Epic singles wins give Canada best Davis Cup Finals start imaginable

Denis Shapovalov clinched an opening-day victory for Canada on Monday at the Davis Cup Finals in Madrid and Vasek Pospisil beat Fabio Fognini, No. 12 in the ATP Rankings, 7-6(5), 7-5 earlier Monday.

It was the best start imaginable.

Canada began the 2019 Davis Cup Finals with a pair of upset singles wins over Italy which included a classic on the opening day of competition.

It took Denis Shapovalov just under three hours to dispatch of Italy’s Matteo Berrettini in a match which featured a tiebreak in each set.

Watch Canada take on Rafael Nadal and Spain in the final of the Davis Cup on Sunday, Nov. 24 on SN Now and SN One. Action gets underway at 10:30 a.m. ET/7:30 a.m. PT.

The Canadian has been on a roll of late which includes recently winning his first ATP Tour title and Monday’s victory was another highlight.

“It’s just another massive win for me and I think it’s so big for my confidence,” he told Sportsnet’s Arash Madani after his 7-6 (5), 6-7 (3), 7-6 (5) victory.

It was the first meeting between the two countries at the Davis Cup since 2013 when Canada beat the Italians to advance into the semifinals to equal its best tournament result.

Canada’s day didn’t start with good news.

Shortly before the match, it was learned that young star Felix Auger-Aliassime would miss the first day of action due to an ankle injury.

And while they hope to get him back Tuesday against the U.S., if not later in the week, it forced 29-year-old Vasek Pospisil to step up for the first singles rubber.

In what was the third meeting between him and No. 12 Fabio Fognini — the Canadian beat him in 2015 at Wimbledon — it was Pospisil who came out on top again, taking the match 7-6 (5), 7-5.

The day capped off with Berrettini and Fognini beating Shapovalov and Pospisil 6-2, 3-6, 6-3 in what could be a crucial doubles result.

Canada is atop Group F with a 2-1 record.

Here’s some other takeaways from the matches:

Shapo doesn’t back down

An epic matchup took place between No. 15 Shapovalov and No. 8 Berrettini with both players dominating on the service game.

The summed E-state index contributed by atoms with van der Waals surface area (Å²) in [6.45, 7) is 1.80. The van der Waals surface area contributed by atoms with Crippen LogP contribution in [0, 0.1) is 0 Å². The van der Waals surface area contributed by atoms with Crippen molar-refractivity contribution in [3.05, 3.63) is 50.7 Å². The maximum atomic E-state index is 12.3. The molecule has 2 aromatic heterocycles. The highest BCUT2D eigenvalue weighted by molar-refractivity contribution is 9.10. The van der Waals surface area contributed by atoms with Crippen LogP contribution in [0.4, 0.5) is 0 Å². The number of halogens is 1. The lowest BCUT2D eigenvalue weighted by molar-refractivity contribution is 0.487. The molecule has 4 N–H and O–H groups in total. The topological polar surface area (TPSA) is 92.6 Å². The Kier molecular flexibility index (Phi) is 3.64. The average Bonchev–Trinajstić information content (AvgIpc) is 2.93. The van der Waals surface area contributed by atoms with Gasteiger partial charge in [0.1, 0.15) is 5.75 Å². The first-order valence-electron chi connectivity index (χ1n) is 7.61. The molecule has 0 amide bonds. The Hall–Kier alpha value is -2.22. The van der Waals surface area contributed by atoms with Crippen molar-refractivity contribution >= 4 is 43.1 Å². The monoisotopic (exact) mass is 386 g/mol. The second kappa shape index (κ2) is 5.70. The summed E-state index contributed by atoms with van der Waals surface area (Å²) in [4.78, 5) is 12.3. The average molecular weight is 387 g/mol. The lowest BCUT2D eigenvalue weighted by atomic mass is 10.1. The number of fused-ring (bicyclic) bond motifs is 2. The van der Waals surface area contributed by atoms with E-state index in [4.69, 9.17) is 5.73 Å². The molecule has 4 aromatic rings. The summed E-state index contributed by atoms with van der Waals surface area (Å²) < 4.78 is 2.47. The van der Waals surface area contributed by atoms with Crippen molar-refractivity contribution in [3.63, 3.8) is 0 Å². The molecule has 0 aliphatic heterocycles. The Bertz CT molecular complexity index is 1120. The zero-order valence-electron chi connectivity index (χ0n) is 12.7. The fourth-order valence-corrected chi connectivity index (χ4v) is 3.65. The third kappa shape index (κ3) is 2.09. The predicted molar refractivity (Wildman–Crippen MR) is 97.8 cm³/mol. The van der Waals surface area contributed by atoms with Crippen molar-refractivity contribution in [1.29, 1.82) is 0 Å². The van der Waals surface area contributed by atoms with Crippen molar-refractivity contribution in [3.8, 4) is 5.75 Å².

Shapovalov used the adversity of a mostly Italian crowd to his advantage as he started to get fired up late in the match. He threw his hands up midway through the third set in an attempt to get the crowd going and even pointed to his ear after an ace as a sign of “bring it on.”

In an interview with Madani afterwards, he admits it may not have been the smartest move to “piss off the crowd,” but said he was just having fun. The energy can only be something organizers thought of when they planned out the tournament’s new format.

The Richmond Hill, Ont., native failed to break his opponent early in the match with six unsuccessful first-set attempts.

Berrettini, who had a 1-2 record at last week’s ATP Tour Finals, is one of the top servers on the ATP Tour and it showed as he fired off 15 aces throughout.

A great example of Shapovalov being resilient was in the first set when he saved three set points after a pair of double faults. He racked 13 double faults throughout the match.

Neither player had great first serves in the opening set with Shapovalov at 57 per cent and Berrettini at 67 per cent, but it was Shapovalov that was able to do a good job at getting the serve back into play with 83 per cent of first serves won.

It was a lot of the same in the second set with service games being a big factor. Each player was playing some elite tennis and making difficult shots.

Shapovalov continued to work hard and it eventually paid off in the third set tiebreak. Despite a double fault, Berrettini had an error of his own and gave it right back. The Canadian used three-straight strong serves to take the match before being mobbed by teammates.

“A little bit of luck on my side today,” Shapovalov said.

Pospisil’s serve makes difference

Pospisil said before the match that he wanted to be aggressive.

It showed early, especially in the service game, as he took the first set with six aces while earning 77 per cent of first-serve points.

Pospisil had his most important point — arguably in the match — in the 11th game of the first set when he rallied from down 0-40 to hold serve. He told Madani afterwards that he felt like he was rushing and needed to slow down the pace.

It was a good indication of the type of tennis he’s been playing lately and a sign he’s better than his No. 150 ranking.

The Canadian attacked Fognini’s serve in the tiebreak and it led to a first set victory 7-6 (5).

Pospisil’s strong play started to rattle Fognini as he began to toss his racket in the air and appearing uninterested during breaks and visits from his coach.

It wasn’t until the 11th game of the second, tied 5-5, that the Vancouver native got the advantage. Going up 0-40 with a collection of nice volleys, he eventually broke his opponent on a third break point.

A pair of consecutive aces helped the Canadian serve out the second set and take the match in one hour 48 minutes.

Chemistry slowly builds with Shapo/Pospisil

Shapovalov and Pospisil had never played doubles together up until these Davis Cup Finals and a few hiccups early on against Fognini and Berrettini showed why.

Doubles play, which will be used as a tiebreaker in groups, is a key which is why Shapovalov went back on the court just 30 minutes after his singles win.

Italy dominated the first set and the Canadian duo had a slew of unforced errors, possibly a sign of fatigue after a long day.

Shapovalov and Pospisil stole some points in the second set and found their groove, breaking the Italians to go ahead 5-3. It proved to be key as Canada went on to take the set.

It was a reserve break in the third set as Italy went up 5-3 and served out the match.

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